Queue vs Python list – Comparing the Performance – Can a simple Queue beat the default Python list?

How to profile a program in Python

In this video we will see how cProfile (default Python library) can help you to get run-times from your Python program.

Queue vs Python lists

In this video we will compare the performance of a simple Queue implemented directly into Python (no optimisations) with the default Python list.

Can it compare with it on performance?

This is where time complexity analysis come into the picture. A Queue insert and deletion is O(1) time complexity. A Python list used as a queue has O(n) time complexity.

But does the performance and run-time show the same? Here we compare the run-time by using cProfile in Python.

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Comparing Performance of Python list as a Stack – How a wrong implementation can ruin performance

A Stack?

A Stack is using the principle first-in-last-out.

It is like a stack of plates. The last one you put on the top is the first one you take.

How can you implement them in Python? Well, we are in luck, you can use a Stack, and if done correctly, you will have the same performance as an actual Stack implementation will have.

But first, how can you do it wrong?

Well, you might think that the first element of the list is the top of your stack, hence in you will insert the elements on the first position, and, hence, remove them from the first position as well.

# Create a list as a stack
s = []

# Insert into the first position.
element = 7
s.insert(0, element)

# Remove from the first position.

Sounds about right?

Let’s test that and compare it with a different approach. To add the newest element to the end of the list, and, hence, remove them from the end of the list.

# Create a list and use it as stack
s = []

# Insert element in last postion
element = 7

# Remove from the last position

Let’s check the performance of those two approaches.

Comparing the performance of the two approaches

How do you compare. You can use cProfile library. It is easy to use and informative results

See the sample code below, which compares the two approaches by create a stack each and inserting n elements to it and removing them afterwards.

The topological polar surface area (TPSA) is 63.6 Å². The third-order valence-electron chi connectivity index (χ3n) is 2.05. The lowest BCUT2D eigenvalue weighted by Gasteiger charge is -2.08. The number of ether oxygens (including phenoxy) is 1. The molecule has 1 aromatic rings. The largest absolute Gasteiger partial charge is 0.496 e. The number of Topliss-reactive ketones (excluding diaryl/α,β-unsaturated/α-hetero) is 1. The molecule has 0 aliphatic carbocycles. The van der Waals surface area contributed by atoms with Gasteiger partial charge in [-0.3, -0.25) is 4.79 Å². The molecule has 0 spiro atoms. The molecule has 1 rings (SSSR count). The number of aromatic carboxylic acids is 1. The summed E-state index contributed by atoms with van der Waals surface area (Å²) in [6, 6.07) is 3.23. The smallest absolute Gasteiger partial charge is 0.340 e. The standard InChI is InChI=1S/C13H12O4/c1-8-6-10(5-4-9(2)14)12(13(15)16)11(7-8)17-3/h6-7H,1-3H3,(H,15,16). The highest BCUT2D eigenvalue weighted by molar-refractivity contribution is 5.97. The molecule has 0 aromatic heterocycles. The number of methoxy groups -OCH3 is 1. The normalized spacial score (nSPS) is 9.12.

import cProfile

def profile_list_as_queue_wrong(n):
    s = []
    for i in range(n):
        s.insert(0, i)
    while len(s) > 0:

def profile_list_as_queue_correct(n):
    s = []
    for i in range(n):
    while len(s) > 0:

def profile(n):


The results are given here.

   Ordered by: standard name

   ncalls  tottime  percall  cumtime  percall filename:lineno(function)
        1    0.000    0.000    5.842    5.842 <string>:1(<module>)
        1    0.078    0.078    0.107    0.107 Stack.py:12(profile_list_as_queue_correct)
        1    0.000    0.000    5.842    5.842 Stack.py:20(profile)
        1    0.225    0.225    5.735    5.735 Stack.py:4(profile_list_as_queue_wrong)
   200002    0.017    0.000    0.017    0.000 {len}
   100000    0.007    0.000    0.007    0.000 {method 'append' of 'list' objects}
        1    0.000    0.000    0.000    0.000 {method 'disable' of '_lsprof.Profiler' objects}
   100000    3.547    0.000    3.547    0.000 {method 'insert' of 'list' objects}
   200000    1.954    0.000    1.954    0.000 {method 'pop' of 'list' objects}
        2    0.014    0.007    0.014    0.007 {range}

Observe that the “wrong” implementation takes over 5 seconds and the “correct” takes approximately 0.1 second. Over a factor 50 in difference.

Looking into the details

If we look at the complexities given by Python, it explains it all.

The Python lists amortised complexities are given on this page.

And you notice that the append and pop (last element) are O(1), which means constant time. Constant time, means that the operations are independent on the size of the lists. That means the correct implementation gives O(n) time complexity.

On the other hand, the insert and pop(0) have linear performance. That basically means that we with the wrong implementation end up with O(n^2) time complexity.